What’s the time, Mr Wolfy?
Four o’clock ... or is it 4 pm? Or 4.00 p.m.?
This was a game I played when I was young. But I never had to write it down. What if you did? How would you write it?
It can be confusing when deciding how to write times and dates, especially with so many different ways of doing it.
New Zealand English follows the British system for the most part. Here is an outline of the most accepted ways of formatting dates and times in New Zealand English. Whichever way you choose, remember to stay consistent, either within that document or manuscript, or across the entire company’s written material. As always, if your company has a different format in their house style, follow that.
Whether you spell out or use numerals for times depends on the style of the writing or where the reference to time is being used. Either way is correct.
When the time is vague or it doesn’t matter if it is not exact, you can spell out the words. With o’clock, the number is always spelled out.
When the time is specific, numerals are used. There are different ways to write the time in numerals. A colon or full stop is correct (though in New Zealand, a full stop is more common). There is usually a space between the numeral and the am or pm, but not always. As long as it is consistent.
However, in fiction, it is preferable to spell it out in dialogue, even when it is specific.
Twenty-four hour time is shown as:
Dates in New Zealand English are formatted without commas:
A comma is used when the day of the week is added.
If using it in a sentence, there is a second comma after the year.
Do not use -st and -th with a figure when also mentioning the month.
There is no comma in years, unless it is a longer date.
For abbreviations use the format date/month/year.
Words or figures can be used for decades.
When speaking of two decades, write both out in full.
When the name of a decade is used to describe a social or cultural period, use words.
It is a style choice whether to spell out or use numerals for centuries. Oxford style is to spell out, but in informal writing, it has become common to use figures for centuries.
To abbreviate centuries in notes, references and tables use c. or cent. with a numeral.
For adjectival use, use a hyphen.
For the BC and AD use small caps (which, to my horror, my website platform can't format), closeup with numbers, but spaced with words or letters, and the c. only refers to the date immediately after it, so needs to be repeated if needed.
When spelled out, the AD should be after the words.
When writing date ranges, use an en dash, not a hyphen.
Dates that cross a century boundary or are specific dates of a person’s birth and death should not be elided.
A range in BC should always be in full to prevent confusion. Again, the BC and AD should be in small caps.
When describing a range, use the from … to … format, the between ... and ... format, or an en dash. Be careful not to blend the three formats.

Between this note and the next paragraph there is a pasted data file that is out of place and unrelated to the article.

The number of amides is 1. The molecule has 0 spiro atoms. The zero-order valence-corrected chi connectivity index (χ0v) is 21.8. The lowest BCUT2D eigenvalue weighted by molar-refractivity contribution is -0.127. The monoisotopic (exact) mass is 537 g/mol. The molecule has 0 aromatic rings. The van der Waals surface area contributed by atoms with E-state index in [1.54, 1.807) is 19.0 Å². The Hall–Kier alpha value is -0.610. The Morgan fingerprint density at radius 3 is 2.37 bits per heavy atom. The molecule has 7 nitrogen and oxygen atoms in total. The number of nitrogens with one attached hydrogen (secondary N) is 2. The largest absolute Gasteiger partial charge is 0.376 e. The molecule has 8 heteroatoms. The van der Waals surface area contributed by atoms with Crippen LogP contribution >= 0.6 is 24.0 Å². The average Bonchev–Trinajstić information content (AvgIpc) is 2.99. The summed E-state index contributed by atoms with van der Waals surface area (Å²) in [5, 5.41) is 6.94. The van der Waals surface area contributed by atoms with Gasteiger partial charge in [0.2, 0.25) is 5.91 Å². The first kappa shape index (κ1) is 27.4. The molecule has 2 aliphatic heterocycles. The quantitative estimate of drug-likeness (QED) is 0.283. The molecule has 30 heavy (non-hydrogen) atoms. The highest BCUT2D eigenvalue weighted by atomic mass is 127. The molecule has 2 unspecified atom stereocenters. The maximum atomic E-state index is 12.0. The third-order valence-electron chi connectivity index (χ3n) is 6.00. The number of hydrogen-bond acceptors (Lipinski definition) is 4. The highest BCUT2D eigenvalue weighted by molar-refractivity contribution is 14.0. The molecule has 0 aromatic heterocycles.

At the start of a sentence
Just as all numbers should be spelled out at the start of a sentence, so should years. Or the sentence can be rewritten.
If you have written a book in New Zealand English and this all sounds too overwhelming, I can help.
I am a copy-editor and proofreader based in New Zealand. My business, Clearlingo Editing and Proofreading, caters to all writers of fiction and non-fiction books. I can discuss with you where your book is at and what you need to do next.
For more information on how I can help you make your book shine, please contact me on: www.clearlingo.co.nz/contact.
I would love to hear from you.
Hughes, J., & Wallace, D. (2010). Fit to Print : The Writing & Editing Style Guide for Aotearoa New Zealand. Wellington, New Zealand: Dunmore Publishing.
Chicago Manual of Style
Oxford University Press, (2016). New Oxford Style Manual (3rd ed.). United Kingdom: Oxford University Press.
Marja Stack is a copy-editor and proofreader based in New Zealand. She is the owner of Clearlingo Editing and Proofreading, which caters to all writers of non-fiction books, business publications and cookbooks. For more information or enquiries for how she can help you make your book shine, please see her website: www.clearlingo.co.nz.
New Zealand English Series
- NZE: How to use a semicolon
- NZE: The 'singular they'
- NZE: How to use italics
- NZE: How to write numbers
- NZE: How to write abbreviations
- NZE: How to punctuate dialogue
- NZE: hyphens, en dashes and em dashes
- NZE: How to write times and dates
- NZE: Possessives
- NZE: Is our spelling different?
- NZE: Burned vs Burnt
- NZE: Using Māori words in English text
- NZE: -ise vs -ize endings
- NZE: Single or double quote marks
- NZE: Punctuation inside or outside quotation marks?
The Editing Process
- How to write a book to promote your business
- Copyright and Permissions
- How much does editing cost?
- How to self-publish your book in New Zealand
- When is my book ready for publishing?
- Types of editing
- 5 things to tell your editor
- The revision and editing process
- What are beta readers?
- What to expect when you get your manuscript back
- How to order the pages of a book
- Fact checking fiction writing
- Formatting your manuscript for submission
- How long does it take to edit a book?
- Why I belong to editing associations
- How to write recipes for cookbooks and blogs
- The basics of writing a cookbook
- How to use Tracked Changes in Word
- How to use basic Word Styles
- How to fix common formatting errors in Word